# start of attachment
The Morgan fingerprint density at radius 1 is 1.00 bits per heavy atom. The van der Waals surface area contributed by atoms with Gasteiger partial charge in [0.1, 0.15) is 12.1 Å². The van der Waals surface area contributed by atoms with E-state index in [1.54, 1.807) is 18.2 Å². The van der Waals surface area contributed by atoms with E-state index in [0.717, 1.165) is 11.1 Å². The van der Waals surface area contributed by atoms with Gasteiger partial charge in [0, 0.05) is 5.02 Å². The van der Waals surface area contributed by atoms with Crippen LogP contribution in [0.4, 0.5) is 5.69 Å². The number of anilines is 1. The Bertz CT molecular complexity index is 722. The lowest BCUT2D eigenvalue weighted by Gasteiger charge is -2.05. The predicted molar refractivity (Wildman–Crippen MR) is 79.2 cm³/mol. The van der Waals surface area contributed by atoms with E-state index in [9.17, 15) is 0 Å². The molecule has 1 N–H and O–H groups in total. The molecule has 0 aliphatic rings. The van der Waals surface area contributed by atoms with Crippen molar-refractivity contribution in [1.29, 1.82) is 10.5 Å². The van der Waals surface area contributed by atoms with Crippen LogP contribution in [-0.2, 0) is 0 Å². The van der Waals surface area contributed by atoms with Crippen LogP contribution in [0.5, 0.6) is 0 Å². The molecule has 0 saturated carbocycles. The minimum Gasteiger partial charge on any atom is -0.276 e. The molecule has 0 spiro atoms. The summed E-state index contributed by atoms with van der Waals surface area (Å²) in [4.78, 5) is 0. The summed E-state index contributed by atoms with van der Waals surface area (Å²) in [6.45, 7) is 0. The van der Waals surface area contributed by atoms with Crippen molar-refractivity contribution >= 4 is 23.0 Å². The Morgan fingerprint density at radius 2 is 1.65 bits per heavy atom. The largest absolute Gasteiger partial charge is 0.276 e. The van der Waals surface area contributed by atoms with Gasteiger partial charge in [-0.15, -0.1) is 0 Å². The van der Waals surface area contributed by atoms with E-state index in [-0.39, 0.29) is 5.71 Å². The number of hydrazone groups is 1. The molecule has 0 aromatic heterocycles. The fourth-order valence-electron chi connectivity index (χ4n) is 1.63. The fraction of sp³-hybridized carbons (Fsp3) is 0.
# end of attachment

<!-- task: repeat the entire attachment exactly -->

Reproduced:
The Morgan fingerprint density at radius 1 is 1.00 bits per heavy atom. The van der Waals surface area contributed by atoms with Gasteiger partial charge in [0.1, 0.15) is 12.1 Å². The van der Waals surface area contributed by atoms with E-state index in [1.54, 1.807) is 18.2 Å². The van der Waals surface area contributed by atoms with E-state index in [0.717, 1.165) is 11.1 Å². The van der Waals surface area contributed by atoms with Gasteiger partial charge in [0, 0.05) is 5.02 Å². The van der Waals surface area contributed by atoms with Crippen LogP contribution in [0.4, 0.5) is 5.69 Å². The number of anilines is 1. The Bertz CT molecular complexity index is 722. The lowest BCUT2D eigenvalue weighted by Gasteiger charge is -2.05. The predicted molar refractivity (Wildman–Crippen MR) is 79.2 cm³/mol. The van der Waals surface area contributed by atoms with E-state index in [9.17, 15) is 0 Å². The molecule has 1 N–H and O–H groups in total. The molecule has 0 aliphatic rings. The van der Waals surface area contributed by atoms with Crippen molar-refractivity contribution in [1.29, 1.82) is 10.5 Å². The van der Waals surface area contributed by atoms with Crippen LogP contribution in [-0.2, 0) is 0 Å². The van der Waals surface area contributed by atoms with Crippen LogP contribution in [0.5, 0.6) is 0 Å². The molecule has 0 saturated carbocycles. The minimum Gasteiger partial charge on any atom is -0.276 e. The molecule has 0 spiro atoms. The summed E-state index contributed by atoms with van der Waals surface area (Å²) in [4.78, 5) is 0. The summed E-state index contributed by atoms with van der Waals surface area (Å²) in [6.45, 7) is 0. The van der Waals surface area contributed by atoms with Crippen molar-refractivity contribution >= 4 is 23.0 Å². The Morgan fingerprint density at radius 2 is 1.65 bits per heavy atom. The largest absolute Gasteiger partial charge is 0.276 e. The van der Waals surface area contributed by atoms with Gasteiger partial charge in [-0.15, -0.1) is 0 Å². The van der Waals surface area contributed by atoms with E-state index in [-0.39, 0.29) is 5.71 Å². The number of hydrazone groups is 1. The molecule has 0 aromatic heterocycles. The fourth-order valence-electron chi connectivity index (χ4n) is 1.63. The fraction of sp³-hybridized carbons (Fsp3) is 0.